Computerized printouts of residents of the Worcester (MA) metropolitan area with healthcare system encounters in which any of 34 ICD-9 diagnosis codes possibly consistent with the occurrence of VTE had been listed in 1999, 2001, and 2003 were obtained from each of the 12 hospitals serving residents of the Worcester Standard Metropolitan Statistical Area (SMSA) [1
]. These data queries were not limited to discharge diagnoses, but also encompassed all outpatient, emergency department, radiology, and laboratory encounters.
The medical records of all identified patients meeting the geographic inclusion criteria (residents of the Worcester SMSA, 2000 census = 477,800) were reviewed [1
]. Trained nurse abstractors using pre-specified criteria performed the validation and characterization of each case of VTE as being definite, probable, possible, or absent [1
]. These criteria were based on a modification of a classification schema proposed by Silverstein et al [2
]. Each case and its classification were also validated by the study project coordinator (CE). If the classification of VTE was not immediately apparent using the diagnostic criteria specified, the medical record was further reviewed by the principal investigator (FS). Incident cases of VTE were defined as those occurring in patients without any prior history of upper or lower extremity DVT or PE. Potential cases of recurrent VTE were classified using similar criteria as that employed for incident cases; the development of a probable or definite recurrence of VTE required the new occurrence of thrombosis in a previously uninvolved venous or pulmonary vessel by ultrasound or radiologic imaging.
Information was collected about patients' demographic characteristics, medical history, clinical characteristics, diagnostic test results, and hospital management practices through review of the medical record. Only medical history variables documented in patients' medical records by a physician were abstracted. The surgery variable included major operations where general or epidural anesthesia lasted 30 minutes or longer. Medical history variables defined as “recent” were those occurring or active in the 3 months prior to the diagnosis of VTE. Major bleeding was defined as any episode of bleeding requiring transfusion or that resulted in subsequent hospitalization, stroke, myocardial infarction, , or death. Subjects were considered to have malignancy-related VTE if they had malignancy (other than basal cell skin cancer) that was being treated or palliated at the time of VTE diagnosis. “Provoked” VTE was defined as VTE occurring within 3 months of hospitalization, major surgery, pregnancy, trauma, or fracture. “Unprovoked” VTE was defined as VTE occurring in the absence of malignancy or any of the above “provoked” variables.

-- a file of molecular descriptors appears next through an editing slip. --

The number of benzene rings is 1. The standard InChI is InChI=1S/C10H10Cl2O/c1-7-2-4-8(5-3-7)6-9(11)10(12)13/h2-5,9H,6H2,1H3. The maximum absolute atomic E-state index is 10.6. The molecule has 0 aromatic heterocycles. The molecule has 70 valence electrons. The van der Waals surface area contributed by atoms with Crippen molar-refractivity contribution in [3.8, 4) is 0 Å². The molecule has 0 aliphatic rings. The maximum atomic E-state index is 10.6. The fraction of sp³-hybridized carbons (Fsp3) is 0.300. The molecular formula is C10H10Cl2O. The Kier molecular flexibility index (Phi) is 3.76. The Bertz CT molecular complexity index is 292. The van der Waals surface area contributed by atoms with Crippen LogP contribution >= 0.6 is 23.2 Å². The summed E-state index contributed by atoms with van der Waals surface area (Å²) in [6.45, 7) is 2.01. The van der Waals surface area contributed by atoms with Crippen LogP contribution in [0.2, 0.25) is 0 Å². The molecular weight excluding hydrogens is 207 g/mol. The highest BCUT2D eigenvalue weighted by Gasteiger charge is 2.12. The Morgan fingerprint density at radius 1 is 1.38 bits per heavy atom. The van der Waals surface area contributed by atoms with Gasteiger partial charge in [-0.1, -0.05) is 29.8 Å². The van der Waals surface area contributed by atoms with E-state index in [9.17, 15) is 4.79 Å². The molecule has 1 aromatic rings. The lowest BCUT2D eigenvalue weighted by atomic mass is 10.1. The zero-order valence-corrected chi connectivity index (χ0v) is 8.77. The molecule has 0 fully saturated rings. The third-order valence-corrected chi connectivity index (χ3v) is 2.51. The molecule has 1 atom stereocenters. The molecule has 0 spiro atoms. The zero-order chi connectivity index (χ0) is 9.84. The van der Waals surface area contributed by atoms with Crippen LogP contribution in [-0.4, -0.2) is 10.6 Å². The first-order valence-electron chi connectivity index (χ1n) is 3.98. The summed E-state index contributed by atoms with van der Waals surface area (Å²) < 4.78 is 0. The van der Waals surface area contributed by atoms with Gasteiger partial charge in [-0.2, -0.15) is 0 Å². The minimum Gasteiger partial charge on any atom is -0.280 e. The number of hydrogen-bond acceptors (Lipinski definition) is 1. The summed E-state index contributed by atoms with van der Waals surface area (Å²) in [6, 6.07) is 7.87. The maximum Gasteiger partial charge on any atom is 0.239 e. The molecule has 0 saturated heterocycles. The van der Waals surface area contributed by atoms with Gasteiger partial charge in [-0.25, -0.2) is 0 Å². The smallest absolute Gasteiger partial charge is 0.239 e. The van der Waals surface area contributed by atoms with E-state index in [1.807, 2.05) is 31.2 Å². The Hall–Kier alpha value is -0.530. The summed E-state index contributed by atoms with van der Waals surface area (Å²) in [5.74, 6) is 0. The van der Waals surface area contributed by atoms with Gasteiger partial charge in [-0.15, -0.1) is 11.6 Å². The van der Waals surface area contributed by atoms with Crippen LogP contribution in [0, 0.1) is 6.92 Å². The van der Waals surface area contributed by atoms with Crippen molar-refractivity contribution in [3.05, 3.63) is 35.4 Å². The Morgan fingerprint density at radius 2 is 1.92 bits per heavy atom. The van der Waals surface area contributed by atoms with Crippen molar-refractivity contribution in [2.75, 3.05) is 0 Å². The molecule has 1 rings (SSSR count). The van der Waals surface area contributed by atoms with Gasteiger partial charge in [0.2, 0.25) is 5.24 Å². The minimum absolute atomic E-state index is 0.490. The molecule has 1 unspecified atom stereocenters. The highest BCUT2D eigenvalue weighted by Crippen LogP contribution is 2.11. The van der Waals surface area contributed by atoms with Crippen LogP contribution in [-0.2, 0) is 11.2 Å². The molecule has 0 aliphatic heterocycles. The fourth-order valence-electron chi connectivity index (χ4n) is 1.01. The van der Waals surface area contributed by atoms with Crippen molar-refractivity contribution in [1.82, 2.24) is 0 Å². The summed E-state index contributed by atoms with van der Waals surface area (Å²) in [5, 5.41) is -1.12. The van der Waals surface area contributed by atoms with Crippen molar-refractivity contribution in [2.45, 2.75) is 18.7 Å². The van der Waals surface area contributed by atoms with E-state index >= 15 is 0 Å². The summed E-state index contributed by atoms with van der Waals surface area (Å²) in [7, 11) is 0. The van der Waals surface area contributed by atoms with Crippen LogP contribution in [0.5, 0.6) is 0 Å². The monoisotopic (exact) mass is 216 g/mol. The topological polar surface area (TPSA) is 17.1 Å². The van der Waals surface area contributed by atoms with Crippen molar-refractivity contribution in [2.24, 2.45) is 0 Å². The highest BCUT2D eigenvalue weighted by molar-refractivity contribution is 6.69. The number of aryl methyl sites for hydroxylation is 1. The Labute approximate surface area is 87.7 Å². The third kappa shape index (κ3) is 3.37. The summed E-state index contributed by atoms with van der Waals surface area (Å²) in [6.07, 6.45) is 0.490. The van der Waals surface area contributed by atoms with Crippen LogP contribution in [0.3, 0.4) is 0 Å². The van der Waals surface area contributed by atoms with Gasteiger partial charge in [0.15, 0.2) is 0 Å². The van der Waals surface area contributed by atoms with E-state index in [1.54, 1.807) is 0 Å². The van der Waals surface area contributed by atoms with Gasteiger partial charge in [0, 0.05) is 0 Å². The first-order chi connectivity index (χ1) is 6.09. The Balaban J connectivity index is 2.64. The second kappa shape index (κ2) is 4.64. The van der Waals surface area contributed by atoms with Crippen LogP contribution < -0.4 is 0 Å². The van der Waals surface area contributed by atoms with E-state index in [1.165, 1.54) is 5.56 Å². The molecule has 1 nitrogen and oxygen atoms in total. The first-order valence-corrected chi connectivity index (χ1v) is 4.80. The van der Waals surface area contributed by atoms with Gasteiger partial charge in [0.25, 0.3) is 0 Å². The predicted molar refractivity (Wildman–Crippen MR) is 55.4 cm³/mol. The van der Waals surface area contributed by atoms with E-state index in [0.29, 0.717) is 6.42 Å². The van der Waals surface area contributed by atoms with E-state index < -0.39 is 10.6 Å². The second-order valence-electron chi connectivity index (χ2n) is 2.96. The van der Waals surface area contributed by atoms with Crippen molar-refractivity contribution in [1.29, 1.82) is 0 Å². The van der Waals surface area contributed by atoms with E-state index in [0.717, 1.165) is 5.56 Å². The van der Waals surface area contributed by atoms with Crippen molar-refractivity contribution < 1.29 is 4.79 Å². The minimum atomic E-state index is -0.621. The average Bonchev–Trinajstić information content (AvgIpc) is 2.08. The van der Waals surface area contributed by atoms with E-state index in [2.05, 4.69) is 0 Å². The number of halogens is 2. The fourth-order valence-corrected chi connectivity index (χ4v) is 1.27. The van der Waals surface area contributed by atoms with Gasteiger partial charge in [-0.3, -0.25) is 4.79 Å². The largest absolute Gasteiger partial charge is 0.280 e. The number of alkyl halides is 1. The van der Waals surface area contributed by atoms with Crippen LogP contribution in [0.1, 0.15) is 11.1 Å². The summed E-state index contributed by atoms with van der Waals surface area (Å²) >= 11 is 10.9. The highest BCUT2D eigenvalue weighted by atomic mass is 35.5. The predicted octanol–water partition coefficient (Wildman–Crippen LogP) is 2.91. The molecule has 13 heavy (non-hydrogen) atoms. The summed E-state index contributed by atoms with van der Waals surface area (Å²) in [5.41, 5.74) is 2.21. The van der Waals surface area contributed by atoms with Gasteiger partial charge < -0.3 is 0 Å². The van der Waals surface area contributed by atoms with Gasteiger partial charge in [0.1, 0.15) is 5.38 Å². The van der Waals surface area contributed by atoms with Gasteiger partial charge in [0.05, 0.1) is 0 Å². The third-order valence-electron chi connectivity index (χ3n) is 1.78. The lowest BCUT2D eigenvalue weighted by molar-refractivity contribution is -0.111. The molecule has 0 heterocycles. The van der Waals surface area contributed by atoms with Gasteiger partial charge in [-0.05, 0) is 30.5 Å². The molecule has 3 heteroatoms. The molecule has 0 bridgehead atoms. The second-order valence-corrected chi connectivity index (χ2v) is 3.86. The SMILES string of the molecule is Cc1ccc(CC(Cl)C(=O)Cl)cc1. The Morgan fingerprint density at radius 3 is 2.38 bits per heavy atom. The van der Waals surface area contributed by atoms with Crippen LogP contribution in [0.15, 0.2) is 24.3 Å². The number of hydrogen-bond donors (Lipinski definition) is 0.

The development of a first recurrence of VTE or a major bleeding episode were determined through the review of subsequent medical records at the same hospital site as the index event as well as through the screening of medical records from the other participating hospital sites. Information about all cause mortality was obtained through hospital record reviews and review of death certificates at the Massachusetts Division of Vital Statistics. Follow-up data were available for a maximum of 3 years.
Incidence rates of initial as well as all episodes of DVT and PE, further stratified according to age, were calculated based on U.S. census estimates of the greater Worcester population in 2000. Differences in the distribution of demographic and clinical characteristics as well as treatment practices in patients further stratified according to age were examined using chi-square tests of statistical significance for categorical variables (Mantel-Haenszel for trend) and ANOVA for continuous variables. Cumulative incidence rates of VTE recurrence, major bleeding, (censoring subjects at the time of death) as well as all-cause mortality were estimated using the life-table method.
Cox regression analyses were constructed in order to evaluate whether age at the time of VTE presentation was associated with our pre-specified outcomes during follow-up including occurrence of recurrent VTE, recurrent VTE manifested as PE, major bleeding, and all-cause mortality. All variables listed in Tables and were included as controlling factors in our regression models. The occurrence of recurrent VTE was included in the analysis of major bleeding as a time-dependent variable in order to assess the impact of this complication on this study outcome. Similarly, the occurrence of major bleeding was included in the analysis of recurrent PE as a time-dependent variable. Finally, the occurrence of new or recurrent PE, any recurrent VTE, and major bleeding were included in our analyses of the relation of age with all-cause mortality.
Clinical Characteristics of Patients with Venous Thromboembolism and Utilization of Diagnostic and Therapeutic Modalities According to Age
Early Treatment of Patients with Venous Thromboembolism According to Age